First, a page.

Canelo vs. Mayweather 2013: Breaking Down Keys to Success for Money

Ryan DavenportContributor ISeptember 14, 2013

LAS VEGAS, NV - SEPTEMBER 13:  CEO of Mayweather Promotions Leonard Ellerbe (C) looks on as boxer Floyd Mayweather Jr. (L) tries to get boxer Canelo Alvarez (R) to hold a WBC belt as they pose during the official weigh-in for their bout at the MGM Grand Garden Arena on September 13, 2013 in Las Vegas, Nevada. The fighters will meet in a WBC/WBA 154-pound title fight on September 14 in Las Vegas.  (Photo by Ethan Miller/Getty Images)
Ethan Miller/Getty Images

Tonight, the man who is arguably the most dominant boxer to ever set foot in a ring will take the next step in his quest to finish his career undefeated, as Floyd Mayweather Jr. gets set to take on Saul Alvarez in Las Vegas. 

And by the end of the night, one of these two fighters will almost certainly leave the ring having lost for the first time as a professional. 

That's why this is one of the most highly anticipated showdowns in recent memory, as the 45-0 Mayweather should be getting one of his most difficult challenges to date in the powerful 23-year-old, at least on paper. 

While the Mexican challenger enters the fight with a sparkling 42-0-1 mark, there's no reason why Money can't orchestrate yet another impressive win, but it won't be a one-sided affair. 

Heading into the bout, here's a look at what Mayweather needs to do in order to claim a 46th consecutive victory at the MGM Grand tonight.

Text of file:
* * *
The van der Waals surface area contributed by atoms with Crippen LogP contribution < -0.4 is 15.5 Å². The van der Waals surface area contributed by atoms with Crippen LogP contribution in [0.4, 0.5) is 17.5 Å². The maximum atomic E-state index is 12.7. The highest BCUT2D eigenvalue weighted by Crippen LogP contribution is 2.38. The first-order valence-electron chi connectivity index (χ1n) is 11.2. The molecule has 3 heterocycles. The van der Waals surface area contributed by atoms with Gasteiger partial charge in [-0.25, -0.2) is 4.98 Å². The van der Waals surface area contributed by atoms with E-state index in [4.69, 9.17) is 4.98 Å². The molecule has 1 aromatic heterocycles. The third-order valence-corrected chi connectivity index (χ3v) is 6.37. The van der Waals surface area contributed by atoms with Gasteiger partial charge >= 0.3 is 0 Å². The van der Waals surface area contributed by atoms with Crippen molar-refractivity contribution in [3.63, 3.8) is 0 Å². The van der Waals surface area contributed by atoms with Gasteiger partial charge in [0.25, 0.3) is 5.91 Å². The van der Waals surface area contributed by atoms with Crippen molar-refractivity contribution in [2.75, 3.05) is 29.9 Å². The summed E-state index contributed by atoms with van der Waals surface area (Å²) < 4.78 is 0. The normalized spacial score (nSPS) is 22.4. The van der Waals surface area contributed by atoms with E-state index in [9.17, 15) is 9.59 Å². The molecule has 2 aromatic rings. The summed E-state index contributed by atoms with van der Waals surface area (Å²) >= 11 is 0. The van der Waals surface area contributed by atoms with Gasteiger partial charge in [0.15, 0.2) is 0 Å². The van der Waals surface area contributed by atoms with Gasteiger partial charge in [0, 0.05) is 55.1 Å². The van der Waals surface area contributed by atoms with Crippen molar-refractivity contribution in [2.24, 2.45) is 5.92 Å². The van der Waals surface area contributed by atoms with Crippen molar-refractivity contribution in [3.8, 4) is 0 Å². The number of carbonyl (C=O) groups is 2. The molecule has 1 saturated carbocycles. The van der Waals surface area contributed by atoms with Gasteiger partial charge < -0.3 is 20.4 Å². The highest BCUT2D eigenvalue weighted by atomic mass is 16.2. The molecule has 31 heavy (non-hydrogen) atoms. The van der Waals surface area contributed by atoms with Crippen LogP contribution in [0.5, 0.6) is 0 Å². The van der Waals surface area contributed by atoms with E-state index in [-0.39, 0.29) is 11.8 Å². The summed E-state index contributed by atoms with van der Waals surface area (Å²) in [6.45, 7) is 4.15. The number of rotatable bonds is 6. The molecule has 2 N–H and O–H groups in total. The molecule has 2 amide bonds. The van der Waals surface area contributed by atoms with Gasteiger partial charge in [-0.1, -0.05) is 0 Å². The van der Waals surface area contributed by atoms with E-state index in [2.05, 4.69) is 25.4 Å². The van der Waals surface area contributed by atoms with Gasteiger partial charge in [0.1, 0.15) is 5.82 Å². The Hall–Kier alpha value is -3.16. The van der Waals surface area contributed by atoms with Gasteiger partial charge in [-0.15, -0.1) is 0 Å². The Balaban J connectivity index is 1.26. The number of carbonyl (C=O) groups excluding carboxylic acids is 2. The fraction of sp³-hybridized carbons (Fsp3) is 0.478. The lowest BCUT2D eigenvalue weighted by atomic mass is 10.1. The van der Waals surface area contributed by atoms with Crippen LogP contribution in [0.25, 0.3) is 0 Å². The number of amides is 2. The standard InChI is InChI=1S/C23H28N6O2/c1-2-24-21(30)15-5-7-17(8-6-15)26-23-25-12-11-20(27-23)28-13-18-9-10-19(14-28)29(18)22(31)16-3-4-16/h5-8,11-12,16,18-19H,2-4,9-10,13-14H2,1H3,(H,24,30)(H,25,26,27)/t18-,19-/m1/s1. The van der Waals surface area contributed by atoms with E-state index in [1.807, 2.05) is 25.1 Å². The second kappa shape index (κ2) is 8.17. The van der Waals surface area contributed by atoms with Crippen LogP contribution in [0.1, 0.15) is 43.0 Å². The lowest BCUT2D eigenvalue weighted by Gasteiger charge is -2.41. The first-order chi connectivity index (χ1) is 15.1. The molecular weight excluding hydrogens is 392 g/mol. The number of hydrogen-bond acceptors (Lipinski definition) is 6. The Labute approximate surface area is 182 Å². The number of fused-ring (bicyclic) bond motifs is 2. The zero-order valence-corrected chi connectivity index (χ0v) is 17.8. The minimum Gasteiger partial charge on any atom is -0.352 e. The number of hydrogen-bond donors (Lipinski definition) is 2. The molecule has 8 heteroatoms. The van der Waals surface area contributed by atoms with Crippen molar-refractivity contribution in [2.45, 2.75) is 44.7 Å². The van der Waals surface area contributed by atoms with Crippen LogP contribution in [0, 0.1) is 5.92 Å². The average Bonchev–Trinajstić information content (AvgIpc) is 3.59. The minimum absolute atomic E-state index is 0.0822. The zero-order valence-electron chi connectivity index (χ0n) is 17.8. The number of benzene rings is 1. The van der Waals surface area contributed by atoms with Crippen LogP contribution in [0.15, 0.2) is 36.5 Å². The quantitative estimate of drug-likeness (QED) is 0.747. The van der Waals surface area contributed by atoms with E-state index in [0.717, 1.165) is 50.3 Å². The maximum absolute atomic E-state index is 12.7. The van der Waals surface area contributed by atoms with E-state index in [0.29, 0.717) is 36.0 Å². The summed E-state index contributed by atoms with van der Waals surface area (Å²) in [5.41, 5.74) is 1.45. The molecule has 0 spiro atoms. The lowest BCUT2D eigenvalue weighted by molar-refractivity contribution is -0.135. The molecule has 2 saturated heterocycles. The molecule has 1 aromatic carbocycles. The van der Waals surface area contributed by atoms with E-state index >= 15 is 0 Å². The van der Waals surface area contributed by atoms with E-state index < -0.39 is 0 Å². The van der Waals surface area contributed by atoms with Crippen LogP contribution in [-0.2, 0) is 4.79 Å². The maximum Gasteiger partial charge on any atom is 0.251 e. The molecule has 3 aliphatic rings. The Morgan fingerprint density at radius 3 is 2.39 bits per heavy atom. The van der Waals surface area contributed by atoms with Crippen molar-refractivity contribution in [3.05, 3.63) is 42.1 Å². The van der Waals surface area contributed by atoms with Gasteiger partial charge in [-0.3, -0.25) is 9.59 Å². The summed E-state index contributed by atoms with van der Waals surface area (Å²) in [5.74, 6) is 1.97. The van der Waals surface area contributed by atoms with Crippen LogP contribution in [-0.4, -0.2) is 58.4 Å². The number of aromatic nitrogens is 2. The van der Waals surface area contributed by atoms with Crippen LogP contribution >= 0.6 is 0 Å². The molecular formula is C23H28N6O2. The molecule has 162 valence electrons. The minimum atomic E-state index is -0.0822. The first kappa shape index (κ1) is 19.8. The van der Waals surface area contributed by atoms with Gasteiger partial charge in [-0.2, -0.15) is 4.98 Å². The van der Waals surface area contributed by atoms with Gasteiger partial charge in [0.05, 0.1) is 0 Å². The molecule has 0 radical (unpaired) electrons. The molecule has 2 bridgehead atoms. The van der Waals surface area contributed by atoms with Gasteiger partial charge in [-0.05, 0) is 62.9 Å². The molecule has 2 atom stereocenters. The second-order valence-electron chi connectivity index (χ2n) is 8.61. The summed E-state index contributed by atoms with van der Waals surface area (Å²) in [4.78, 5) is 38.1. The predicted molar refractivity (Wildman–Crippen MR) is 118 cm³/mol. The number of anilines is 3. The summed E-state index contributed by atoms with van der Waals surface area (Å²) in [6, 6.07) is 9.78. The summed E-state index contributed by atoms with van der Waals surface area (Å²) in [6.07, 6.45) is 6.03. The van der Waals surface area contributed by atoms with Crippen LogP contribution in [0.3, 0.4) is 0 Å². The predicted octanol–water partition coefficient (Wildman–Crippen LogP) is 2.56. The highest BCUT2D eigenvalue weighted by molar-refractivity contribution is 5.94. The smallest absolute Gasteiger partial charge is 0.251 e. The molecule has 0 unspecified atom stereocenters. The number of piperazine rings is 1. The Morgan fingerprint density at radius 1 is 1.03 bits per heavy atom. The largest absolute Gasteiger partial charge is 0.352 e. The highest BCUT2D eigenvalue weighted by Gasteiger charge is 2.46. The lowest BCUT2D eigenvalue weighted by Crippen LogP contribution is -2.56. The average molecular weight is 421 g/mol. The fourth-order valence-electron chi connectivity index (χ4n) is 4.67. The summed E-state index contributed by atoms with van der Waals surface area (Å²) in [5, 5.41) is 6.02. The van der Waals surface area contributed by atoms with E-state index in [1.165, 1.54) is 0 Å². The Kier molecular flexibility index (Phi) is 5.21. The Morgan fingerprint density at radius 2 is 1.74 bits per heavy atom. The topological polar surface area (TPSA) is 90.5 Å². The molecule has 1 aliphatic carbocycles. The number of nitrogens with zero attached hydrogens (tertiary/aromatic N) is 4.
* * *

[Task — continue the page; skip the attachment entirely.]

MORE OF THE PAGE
Let Canelo tire himself out

One of Mayweather's greatest strengths is his ability to outwit his opponents, because as we know well by now, he won't be able to overpower them most of the time

But despite landing just one knockout in his last five contests, Money manages to outlast each and every challenger by allowing his opponents to throw punch after punch, because he's just so good defensively that only a handful actually end up connecting. 

Against Robert Guerrero, Mayweather attempted over 100 less punches than his opponent did, but it didn't matter. By the time the final round came about, Money had seized control of the fight. 

Canelo's power is certainly a concern for Mayweather, but if his strategy is more or less similar to what we've seen from Money recently, he'll wait until the later rounds to deliver the decisive blows. 


Remain solid defensively

As stated above, Mayweather relies heavily on his incredibly stingy defense to keep his opponents at bay, and that will be very important against Canelo. 

With extremely impressive power and nearly equally dangerous accuracy to go along with it, Alvarez presents Money with a rather unique challenge, but as we've seen many times before, it would take a very special fighter to break through Money's unpredictable and shifty defense. 

If the outcome of this fight was going to come down to who could hit each other harder, Canelo would easily win. But as the Mexican challenger will likely see tonight, actually landing a punch on Mayweather is far easier said than done.

Unless Canelo can somehow become the first fighter to consistently land heavy blows against Money, the five-division champ will outlast Alvarez. 


Capitalize on opportunities 

Another reason why Mayweather generally doesn't need to land nearly as many punches as his opponents in order to win is his ability to do damage on significantly less attempts. 

The far quicker of the two fighters, Money's offense revolves around him pouncing on his opportunities when they arise, which, in many cases, are created by forcing his opponents into vulnerable positions, especially as fights wear on. 

Yes, the undefeated Alvarez is capable of delivering a decisive blow early, but if Money keeps things close, he'll use his lightning-quick reactions to put the outcome out of reach and force Canelo to take overly optimistic shots during the later rounds of the bout.